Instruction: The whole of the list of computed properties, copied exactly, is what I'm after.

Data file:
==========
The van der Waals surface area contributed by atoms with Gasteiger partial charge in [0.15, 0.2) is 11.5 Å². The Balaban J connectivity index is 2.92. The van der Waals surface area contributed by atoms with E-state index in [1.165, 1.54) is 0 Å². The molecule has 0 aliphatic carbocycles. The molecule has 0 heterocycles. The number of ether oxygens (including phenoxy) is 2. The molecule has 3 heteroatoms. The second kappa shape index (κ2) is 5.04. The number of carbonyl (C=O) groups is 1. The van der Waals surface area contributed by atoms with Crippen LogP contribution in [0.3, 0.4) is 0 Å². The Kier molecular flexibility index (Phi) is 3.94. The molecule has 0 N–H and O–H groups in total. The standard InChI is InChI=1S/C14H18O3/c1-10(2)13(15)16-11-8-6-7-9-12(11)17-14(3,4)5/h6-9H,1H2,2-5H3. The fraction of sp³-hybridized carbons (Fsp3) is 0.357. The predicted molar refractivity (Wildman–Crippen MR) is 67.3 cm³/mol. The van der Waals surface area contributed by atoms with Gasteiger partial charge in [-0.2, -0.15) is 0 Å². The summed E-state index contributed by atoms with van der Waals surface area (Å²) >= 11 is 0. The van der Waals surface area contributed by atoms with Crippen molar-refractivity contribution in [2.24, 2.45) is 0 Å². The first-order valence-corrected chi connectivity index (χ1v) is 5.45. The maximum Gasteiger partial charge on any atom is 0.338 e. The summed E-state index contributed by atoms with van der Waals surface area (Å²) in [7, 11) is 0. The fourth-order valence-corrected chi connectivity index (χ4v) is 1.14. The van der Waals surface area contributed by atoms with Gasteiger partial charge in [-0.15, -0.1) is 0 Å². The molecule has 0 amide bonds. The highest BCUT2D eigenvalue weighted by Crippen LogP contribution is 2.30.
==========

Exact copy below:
The van der Waals surface area contributed by atoms with Gasteiger partial charge in [0.15, 0.2) is 11.5 Å². The Balaban J connectivity index is 2.92. The van der Waals surface area contributed by atoms with E-state index in [1.165, 1.54) is 0 Å². The molecule has 0 aliphatic carbocycles. The molecule has 0 heterocycles. The number of ether oxygens (including phenoxy) is 2. The molecule has 3 heteroatoms. The second kappa shape index (κ2) is 5.04. The number of carbonyl (C=O) groups is 1. The van der Waals surface area contributed by atoms with Crippen LogP contribution in [0.3, 0.4) is 0 Å². The Kier molecular flexibility index (Phi) is 3.94. The molecule has 0 N–H and O–H groups in total. The standard InChI is InChI=1S/C14H18O3/c1-10(2)13(15)16-11-8-6-7-9-12(11)17-14(3,4)5/h6-9H,1H2,2-5H3. The fraction of sp³-hybridized carbons (Fsp3) is 0.357. The predicted molar refractivity (Wildman–Crippen MR) is 67.3 cm³/mol. The van der Waals surface area contributed by atoms with Gasteiger partial charge in [-0.2, -0.15) is 0 Å². The summed E-state index contributed by atoms with van der Waals surface area (Å²) >= 11 is 0. The van der Waals surface area contributed by atoms with Crippen molar-refractivity contribution in [2.24, 2.45) is 0 Å². The first-order valence-corrected chi connectivity index (χ1v) is 5.45. The maximum Gasteiger partial charge on any atom is 0.338 e. The summed E-state index contributed by atoms with van der Waals surface area (Å²) in [7, 11) is 0. The fourth-order valence-corrected chi connectivity index (χ4v) is 1.14. The van der Waals surface area contributed by atoms with Gasteiger partial charge in [-0.15, -0.1) is 0 Å². The molecule has 0 amide bonds. The highest BCUT2D eigenvalue weighted by Crippen LogP contribution is 2.30.